Catholic News Service (CNS) takes its Movie Reviews section very seriously. Propelled by their mission to evaluate films based on their alignment with Scriptures and prominent religious teachings, the CNS archive is as complete as Vulture, with their own classification system as strict as, well, Catholicism itself. They are particularly averse to abortion, homosexuality, and masturbation, writing in their guidelines that it is “often presented sympathetically, or even taken for granted as something ‘everyone does.’” They add that normative and acceptable depictions of such practices are always flagged, resulting in many movies being condemned to O ratings, meaning “morally offensive.”
One of these movies is last year’s Yes, God, Yes, which follows 16-year-old devout Catholic school student Alice, known for tossing a classmate’s salad (false) and rewinding Titanic to the steamy car scene (true, but she’d never admit it). These prompt her to attend a weekend retreat, where she finds out that much like anything else in organized religion, abstinence is a complete sham. It ends with perhaps my favorite frame in recent cinema: Alice on the couch, her eyes closed but inquisitive, hands down her plaid school skirt; almost as if she’s shaking hands with her clit for the first time. CNS writes that the film’s main message is that “sex is more fun than being Catholic,” accusing its director Karen Maine of “spiritual suicide.”
Even without a Catholic lens, masturbation has always been stuck between a cock and a hard place. It’s so good yet so bad, something I can talk about as a writer but not as a teenage girl. Medieval myths warning self-stimulators that they could turn blind or grow hair out of their palms may be behind us, but perhaps the act remains too risqué even for our increasingly sex-driven culture—why else would we be so disgusted by the porn we masturbate to only after we come?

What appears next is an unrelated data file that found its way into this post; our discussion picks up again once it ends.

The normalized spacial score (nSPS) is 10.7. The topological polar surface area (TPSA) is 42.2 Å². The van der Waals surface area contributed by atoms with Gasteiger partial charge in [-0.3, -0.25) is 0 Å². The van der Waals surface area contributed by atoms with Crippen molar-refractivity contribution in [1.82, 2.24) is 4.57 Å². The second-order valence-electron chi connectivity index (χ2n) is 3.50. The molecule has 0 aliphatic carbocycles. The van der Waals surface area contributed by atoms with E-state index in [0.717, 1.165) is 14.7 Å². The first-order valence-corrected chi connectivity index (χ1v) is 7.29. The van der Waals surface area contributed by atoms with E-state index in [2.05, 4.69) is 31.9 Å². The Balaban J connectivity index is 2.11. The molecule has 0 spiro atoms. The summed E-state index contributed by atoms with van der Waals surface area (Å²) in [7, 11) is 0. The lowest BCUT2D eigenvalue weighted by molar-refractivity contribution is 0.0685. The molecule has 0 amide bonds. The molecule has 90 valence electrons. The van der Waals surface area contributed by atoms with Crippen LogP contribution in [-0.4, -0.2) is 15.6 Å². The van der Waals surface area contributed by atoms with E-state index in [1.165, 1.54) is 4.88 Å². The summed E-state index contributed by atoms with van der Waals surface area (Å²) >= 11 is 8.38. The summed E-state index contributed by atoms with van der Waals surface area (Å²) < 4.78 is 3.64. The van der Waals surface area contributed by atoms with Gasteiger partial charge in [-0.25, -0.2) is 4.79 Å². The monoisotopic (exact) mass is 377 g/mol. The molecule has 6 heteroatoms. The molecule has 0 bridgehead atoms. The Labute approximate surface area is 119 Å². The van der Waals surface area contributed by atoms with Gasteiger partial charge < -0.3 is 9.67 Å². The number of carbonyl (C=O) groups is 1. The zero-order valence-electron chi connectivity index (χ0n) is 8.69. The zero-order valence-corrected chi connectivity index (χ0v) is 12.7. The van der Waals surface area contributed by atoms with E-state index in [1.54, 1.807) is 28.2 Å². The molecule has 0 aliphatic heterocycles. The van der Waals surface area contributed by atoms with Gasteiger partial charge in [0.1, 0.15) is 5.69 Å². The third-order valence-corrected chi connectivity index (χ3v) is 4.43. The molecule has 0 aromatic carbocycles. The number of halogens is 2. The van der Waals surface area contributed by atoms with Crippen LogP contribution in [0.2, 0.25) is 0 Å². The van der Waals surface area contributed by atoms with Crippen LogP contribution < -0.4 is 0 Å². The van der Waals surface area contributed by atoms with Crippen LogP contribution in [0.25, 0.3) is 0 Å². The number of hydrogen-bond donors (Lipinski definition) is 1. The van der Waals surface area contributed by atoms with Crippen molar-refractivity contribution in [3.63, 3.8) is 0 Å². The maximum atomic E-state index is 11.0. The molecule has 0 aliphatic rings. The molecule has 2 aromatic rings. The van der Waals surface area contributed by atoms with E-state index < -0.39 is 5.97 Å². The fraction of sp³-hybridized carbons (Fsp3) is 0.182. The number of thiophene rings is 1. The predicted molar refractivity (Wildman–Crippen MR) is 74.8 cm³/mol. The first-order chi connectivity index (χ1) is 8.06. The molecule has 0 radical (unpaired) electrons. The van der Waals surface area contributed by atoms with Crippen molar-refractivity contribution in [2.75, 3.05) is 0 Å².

Our knee-jerk anxieties about jerking off seem unfounded when everything from billboards to TV shows have been capitalizing on sexual pleasure for years. In the early ‘90s, mediums initially at the forefront of women’s objectification were suddenly depicting them as having agency and power. By the turn of the century, female bodies on screen were starting to discover pleasure and playfulness over passivity and victimization.
Advertising was a major player in this shift. Rosalind Gill, author and researcher on gender and media, writes that the limited formats of ads made marketers rely more heavily on recognizable archetypes, fostering narrow depictions of gender roles. When advertisers saw the emergence of women’s liberation, they knew their depiction of women had to reflect this, or else they risked losing relevance in their consumer base. This resulted in what Gill calls “commodity feminism,” wherein common feminist messaging is co-opted by corporations to reenergize markets while simultaneously distilling their critique of capitalism. It redirects anger and disillusionment to consumerism—power, like Girlboss shirts and period panties, is something women have to buy.
Empowerment at the hands of corporations is exclusively sexual: a strong woman, according to commodity feminism, is someone who can bring men to their knees simply for being So Damn Sexy. In 2002, marketing firm TBWA was allegedly axed by lingerie brand Gossard for its “male-oriented” approach, with ads so crude they could only be aired after 9 PM; before it went off-air Chris Evans said it was “the best commercial I’ve ever seen.” One campaign for the brand’s Satin range featured the taglines (written by men) “Find your G-spot” and “If he’s late you can always start without him,” placed alongside models (shot by men) projecting seduction and alluding to solitary pleasure. Here, an act that women supposedly do for themselves is appropriated by men as something they find arousing. In such ads, “Women are presented not as seeking men’s approval but as pleasing themselves; in doing so, they just happen to win men’s admiration,” writes Gill.
Sex, then, is not just an effective marketing tool but also an in-demand product in itself. Professor and author Greg Tuck calls this a rise in mediated sex, where climaxes can be had even without a physical sexual encounter with another person. This is true for business models like OnlyFans and the porn industry, and perhaps in more indirect means like hypersexualized advertising, which evokes porn itself. “What types of sexual pleasure are invoked by sexual images, products, and services?” asks Tuck. “The answer, I would suggest, is that it is essentially masturbatory, one in which an autoerotic mode of consumption dominates.” It seems sex, for all its merit, does not sell as well as masturbation.